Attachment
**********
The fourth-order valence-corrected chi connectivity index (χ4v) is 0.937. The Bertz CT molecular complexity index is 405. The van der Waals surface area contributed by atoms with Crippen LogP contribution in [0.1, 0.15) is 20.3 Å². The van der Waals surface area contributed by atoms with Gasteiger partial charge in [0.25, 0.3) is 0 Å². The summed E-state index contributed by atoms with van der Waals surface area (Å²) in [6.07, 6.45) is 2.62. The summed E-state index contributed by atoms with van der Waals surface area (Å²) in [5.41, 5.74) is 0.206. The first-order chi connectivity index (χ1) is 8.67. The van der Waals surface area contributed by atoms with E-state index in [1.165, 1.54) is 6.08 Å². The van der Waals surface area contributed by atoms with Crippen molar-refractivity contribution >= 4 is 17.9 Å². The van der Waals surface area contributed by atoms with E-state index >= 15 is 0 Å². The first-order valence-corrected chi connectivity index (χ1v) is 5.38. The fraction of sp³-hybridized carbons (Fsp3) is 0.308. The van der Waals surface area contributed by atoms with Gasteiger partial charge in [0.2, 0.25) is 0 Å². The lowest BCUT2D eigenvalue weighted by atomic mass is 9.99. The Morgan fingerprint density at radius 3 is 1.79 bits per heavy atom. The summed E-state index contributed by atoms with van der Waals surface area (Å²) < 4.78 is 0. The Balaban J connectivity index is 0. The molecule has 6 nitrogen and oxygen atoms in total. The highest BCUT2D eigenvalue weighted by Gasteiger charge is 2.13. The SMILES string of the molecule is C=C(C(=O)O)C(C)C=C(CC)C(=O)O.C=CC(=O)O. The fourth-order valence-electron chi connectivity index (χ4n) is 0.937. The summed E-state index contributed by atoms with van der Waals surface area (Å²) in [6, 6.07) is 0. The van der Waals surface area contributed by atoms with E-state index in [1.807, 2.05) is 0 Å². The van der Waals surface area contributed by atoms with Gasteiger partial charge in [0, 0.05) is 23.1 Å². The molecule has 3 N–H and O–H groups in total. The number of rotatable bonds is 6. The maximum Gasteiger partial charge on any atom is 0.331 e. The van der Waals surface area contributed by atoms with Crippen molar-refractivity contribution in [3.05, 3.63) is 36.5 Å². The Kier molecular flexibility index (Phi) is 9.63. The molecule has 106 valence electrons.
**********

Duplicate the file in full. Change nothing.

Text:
The fourth-order valence-corrected chi connectivity index (χ4v) is 0.937. The Bertz CT molecular complexity index is 405. The van der Waals surface area contributed by atoms with Crippen LogP contribution in [0.1, 0.15) is 20.3 Å². The van der Waals surface area contributed by atoms with Gasteiger partial charge in [0.25, 0.3) is 0 Å². The summed E-state index contributed by atoms with van der Waals surface area (Å²) in [6.07, 6.45) is 2.62. The summed E-state index contributed by atoms with van der Waals surface area (Å²) in [5.41, 5.74) is 0.206. The first-order chi connectivity index (χ1) is 8.67. The van der Waals surface area contributed by atoms with E-state index in [1.165, 1.54) is 6.08 Å². The van der Waals surface area contributed by atoms with Crippen molar-refractivity contribution >= 4 is 17.9 Å². The van der Waals surface area contributed by atoms with E-state index >= 15 is 0 Å². The first-order valence-corrected chi connectivity index (χ1v) is 5.38. The fraction of sp³-hybridized carbons (Fsp3) is 0.308. The van der Waals surface area contributed by atoms with Gasteiger partial charge in [0.2, 0.25) is 0 Å². The lowest BCUT2D eigenvalue weighted by atomic mass is 9.99. The Morgan fingerprint density at radius 3 is 1.79 bits per heavy atom. The summed E-state index contributed by atoms with van der Waals surface area (Å²) < 4.78 is 0. The Balaban J connectivity index is 0. The molecule has 6 nitrogen and oxygen atoms in total. The highest BCUT2D eigenvalue weighted by Gasteiger charge is 2.13. The SMILES string of the molecule is C=C(C(=O)O)C(C)C=C(CC)C(=O)O.C=CC(=O)O. The fourth-order valence-electron chi connectivity index (χ4n) is 0.937. The summed E-state index contributed by atoms with van der Waals surface area (Å²) in [6, 6.07) is 0. The van der Waals surface area contributed by atoms with E-state index in [1.807, 2.05) is 0 Å². The van der Waals surface area contributed by atoms with Gasteiger partial charge in [0, 0.05) is 23.1 Å². The molecule has 3 N–H and O–H groups in total. The number of rotatable bonds is 6. The maximum Gasteiger partial charge on any atom is 0.331 e. The van der Waals surface area contributed by atoms with Crippen molar-refractivity contribution in [3.05, 3.63) is 36.5 Å². The Kier molecular flexibility index (Phi) is 9.63. The molecule has 106 valence electrons.